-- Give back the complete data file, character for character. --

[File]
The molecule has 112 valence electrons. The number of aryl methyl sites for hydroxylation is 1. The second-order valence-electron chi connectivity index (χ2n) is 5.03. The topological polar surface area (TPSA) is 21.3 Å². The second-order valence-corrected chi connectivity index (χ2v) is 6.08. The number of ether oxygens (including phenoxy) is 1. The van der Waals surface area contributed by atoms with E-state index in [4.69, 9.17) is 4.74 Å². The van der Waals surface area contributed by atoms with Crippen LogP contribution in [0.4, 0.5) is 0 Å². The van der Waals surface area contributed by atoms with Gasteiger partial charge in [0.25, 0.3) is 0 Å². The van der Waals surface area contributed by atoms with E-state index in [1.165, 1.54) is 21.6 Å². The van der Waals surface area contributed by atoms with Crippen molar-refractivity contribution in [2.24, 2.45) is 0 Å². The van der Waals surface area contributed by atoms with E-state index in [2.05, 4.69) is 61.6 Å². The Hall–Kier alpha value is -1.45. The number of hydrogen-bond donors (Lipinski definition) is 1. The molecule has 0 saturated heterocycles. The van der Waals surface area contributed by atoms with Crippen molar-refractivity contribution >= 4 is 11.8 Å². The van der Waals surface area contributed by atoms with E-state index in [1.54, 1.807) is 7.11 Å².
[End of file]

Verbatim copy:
The molecule has 112 valence electrons. The number of aryl methyl sites for hydroxylation is 1. The second-order valence-electron chi connectivity index (χ2n) is 5.03. The topological polar surface area (TPSA) is 21.3 Å². The second-order valence-corrected chi connectivity index (χ2v) is 6.08. The number of ether oxygens (including phenoxy) is 1. The van der Waals surface area contributed by atoms with E-state index in [4.69, 9.17) is 4.74 Å². The van der Waals surface area contributed by atoms with Crippen LogP contribution in [0.4, 0.5) is 0 Å². The van der Waals surface area contributed by atoms with Gasteiger partial charge in [0.25, 0.3) is 0 Å². The van der Waals surface area contributed by atoms with E-state index in [1.165, 1.54) is 21.6 Å². The van der Waals surface area contributed by atoms with Crippen molar-refractivity contribution in [2.24, 2.45) is 0 Å². The van der Waals surface area contributed by atoms with E-state index in [2.05, 4.69) is 61.6 Å². The Hall–Kier alpha value is -1.45. The number of hydrogen-bond donors (Lipinski definition) is 1. The molecule has 0 saturated heterocycles. The van der Waals surface area contributed by atoms with Crippen molar-refractivity contribution >= 4 is 11.8 Å². The van der Waals surface area contributed by atoms with E-state index in [1.54, 1.807) is 7.11 Å².